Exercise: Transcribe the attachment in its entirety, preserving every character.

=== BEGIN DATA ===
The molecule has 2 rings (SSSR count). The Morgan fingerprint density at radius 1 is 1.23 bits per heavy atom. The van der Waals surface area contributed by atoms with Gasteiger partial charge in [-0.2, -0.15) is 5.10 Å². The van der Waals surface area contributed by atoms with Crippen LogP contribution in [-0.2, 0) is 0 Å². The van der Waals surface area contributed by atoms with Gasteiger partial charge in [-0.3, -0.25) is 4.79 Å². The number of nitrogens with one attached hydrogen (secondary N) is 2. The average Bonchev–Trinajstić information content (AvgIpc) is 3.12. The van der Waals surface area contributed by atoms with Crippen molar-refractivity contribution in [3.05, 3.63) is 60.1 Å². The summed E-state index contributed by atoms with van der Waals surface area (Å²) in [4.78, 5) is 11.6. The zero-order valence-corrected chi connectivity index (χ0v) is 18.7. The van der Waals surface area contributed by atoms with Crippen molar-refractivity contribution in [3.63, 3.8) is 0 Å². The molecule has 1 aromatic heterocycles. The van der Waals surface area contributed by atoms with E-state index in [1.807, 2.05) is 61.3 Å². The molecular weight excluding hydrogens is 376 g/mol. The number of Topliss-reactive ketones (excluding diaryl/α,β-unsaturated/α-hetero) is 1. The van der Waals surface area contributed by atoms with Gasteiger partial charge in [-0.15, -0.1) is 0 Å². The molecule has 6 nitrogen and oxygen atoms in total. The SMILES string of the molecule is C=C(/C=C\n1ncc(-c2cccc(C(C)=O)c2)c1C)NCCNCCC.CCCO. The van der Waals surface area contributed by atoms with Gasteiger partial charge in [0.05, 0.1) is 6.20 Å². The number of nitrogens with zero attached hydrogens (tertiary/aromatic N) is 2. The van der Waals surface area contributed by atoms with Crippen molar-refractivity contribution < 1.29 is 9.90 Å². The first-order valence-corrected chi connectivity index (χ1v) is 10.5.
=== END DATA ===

The molecule has 2 rings (SSSR count). The Morgan fingerprint density at radius 1 is 1.23 bits per heavy atom. The van der Waals surface area contributed by atoms with Gasteiger partial charge in [-0.2, -0.15) is 5.10 Å². The van der Waals surface area contributed by atoms with Crippen LogP contribution in [-0.2, 0) is 0 Å². The van der Waals surface area contributed by atoms with Gasteiger partial charge in [-0.3, -0.25) is 4.79 Å². The number of nitrogens with one attached hydrogen (secondary N) is 2. The average Bonchev–Trinajstić information content (AvgIpc) is 3.12. The van der Waals surface area contributed by atoms with Crippen molar-refractivity contribution in [3.05, 3.63) is 60.1 Å². The summed E-state index contributed by atoms with van der Waals surface area (Å²) in [4.78, 5) is 11.6. The zero-order valence-corrected chi connectivity index (χ0v) is 18.7. The van der Waals surface area contributed by atoms with Crippen molar-refractivity contribution in [3.63, 3.8) is 0 Å². The molecule has 1 aromatic heterocycles. The van der Waals surface area contributed by atoms with E-state index in [1.807, 2.05) is 61.3 Å². The molecular weight excluding hydrogens is 376 g/mol. The number of Topliss-reactive ketones (excluding diaryl/α,β-unsaturated/α-hetero) is 1. The van der Waals surface area contributed by atoms with Gasteiger partial charge in [-0.15, -0.1) is 0 Å². The molecule has 6 nitrogen and oxygen atoms in total. The SMILES string of the molecule is C=C(/C=C\n1ncc(-c2cccc(C(C)=O)c2)c1C)NCCNCCC.CCCO. The van der Waals surface area contributed by atoms with Gasteiger partial charge in [0.05, 0.1) is 6.20 Å². The number of nitrogens with zero attached hydrogens (tertiary/aromatic N) is 2. The van der Waals surface area contributed by atoms with Crippen molar-refractivity contribution < 1.29 is 9.90 Å². The first-order valence-corrected chi connectivity index (χ1v) is 10.5.